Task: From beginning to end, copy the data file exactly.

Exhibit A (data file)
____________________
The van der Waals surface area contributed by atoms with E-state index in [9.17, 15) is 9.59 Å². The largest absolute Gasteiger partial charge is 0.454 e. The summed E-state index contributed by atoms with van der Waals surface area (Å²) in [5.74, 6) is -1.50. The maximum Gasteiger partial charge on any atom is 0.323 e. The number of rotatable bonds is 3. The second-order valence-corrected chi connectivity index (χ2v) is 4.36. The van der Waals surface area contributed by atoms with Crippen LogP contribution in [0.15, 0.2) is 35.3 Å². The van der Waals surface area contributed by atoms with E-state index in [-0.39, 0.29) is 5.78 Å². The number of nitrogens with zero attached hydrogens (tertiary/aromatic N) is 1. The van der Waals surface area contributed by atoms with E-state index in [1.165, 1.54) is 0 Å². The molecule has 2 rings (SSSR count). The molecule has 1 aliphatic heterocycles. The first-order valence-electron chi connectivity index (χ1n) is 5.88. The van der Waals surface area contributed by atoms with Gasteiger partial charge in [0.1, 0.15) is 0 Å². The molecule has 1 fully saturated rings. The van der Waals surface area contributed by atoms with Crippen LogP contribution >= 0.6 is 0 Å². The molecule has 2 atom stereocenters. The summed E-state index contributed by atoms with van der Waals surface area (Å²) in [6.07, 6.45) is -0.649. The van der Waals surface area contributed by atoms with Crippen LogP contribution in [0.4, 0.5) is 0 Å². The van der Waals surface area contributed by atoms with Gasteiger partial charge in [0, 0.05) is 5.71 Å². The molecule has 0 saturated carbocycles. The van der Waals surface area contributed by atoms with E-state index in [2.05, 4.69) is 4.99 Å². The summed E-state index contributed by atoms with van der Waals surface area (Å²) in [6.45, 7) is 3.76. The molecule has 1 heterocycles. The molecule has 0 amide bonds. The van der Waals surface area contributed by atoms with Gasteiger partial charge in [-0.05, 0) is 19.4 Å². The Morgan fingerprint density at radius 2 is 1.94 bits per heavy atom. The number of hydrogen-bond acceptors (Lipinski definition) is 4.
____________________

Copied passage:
The van der Waals surface area contributed by atoms with E-state index in [9.17, 15) is 9.59 Å². The largest absolute Gasteiger partial charge is 0.454 e. The summed E-state index contributed by atoms with van der Waals surface area (Å²) in [5.74, 6) is -1.50. The maximum Gasteiger partial charge on any atom is 0.323 e. The number of rotatable bonds is 3. The second-order valence-corrected chi connectivity index (χ2v) is 4.36. The van der Waals surface area contributed by atoms with Crippen LogP contribution in [0.15, 0.2) is 35.3 Å². The van der Waals surface area contributed by atoms with E-state index in [-0.39, 0.29) is 5.78 Å². The number of nitrogens with zero attached hydrogens (tertiary/aromatic N) is 1. The van der Waals surface area contributed by atoms with E-state index in [1.165, 1.54) is 0 Å². The molecule has 2 rings (SSSR count). The molecule has 1 aliphatic heterocycles. The first-order valence-electron chi connectivity index (χ1n) is 5.88. The van der Waals surface area contributed by atoms with Gasteiger partial charge in [0.1, 0.15) is 0 Å². The molecule has 1 fully saturated rings. The van der Waals surface area contributed by atoms with Crippen LogP contribution >= 0.6 is 0 Å². The molecule has 2 atom stereocenters. The summed E-state index contributed by atoms with van der Waals surface area (Å²) in [6.07, 6.45) is -0.649. The van der Waals surface area contributed by atoms with Crippen LogP contribution in [0.4, 0.5) is 0 Å². The van der Waals surface area contributed by atoms with Gasteiger partial charge in [0, 0.05) is 5.71 Å². The molecule has 0 saturated carbocycles. The van der Waals surface area contributed by atoms with E-state index in [2.05, 4.69) is 4.99 Å². The summed E-state index contributed by atoms with van der Waals surface area (Å²) in [6.45, 7) is 3.76. The molecule has 1 heterocycles. The molecule has 0 amide bonds. The van der Waals surface area contributed by atoms with Gasteiger partial charge in [-0.05, 0) is 19.4 Å². The Morgan fingerprint density at radius 2 is 1.94 bits per heavy atom. The number of hydrogen-bond acceptors (Lipinski definition) is 4.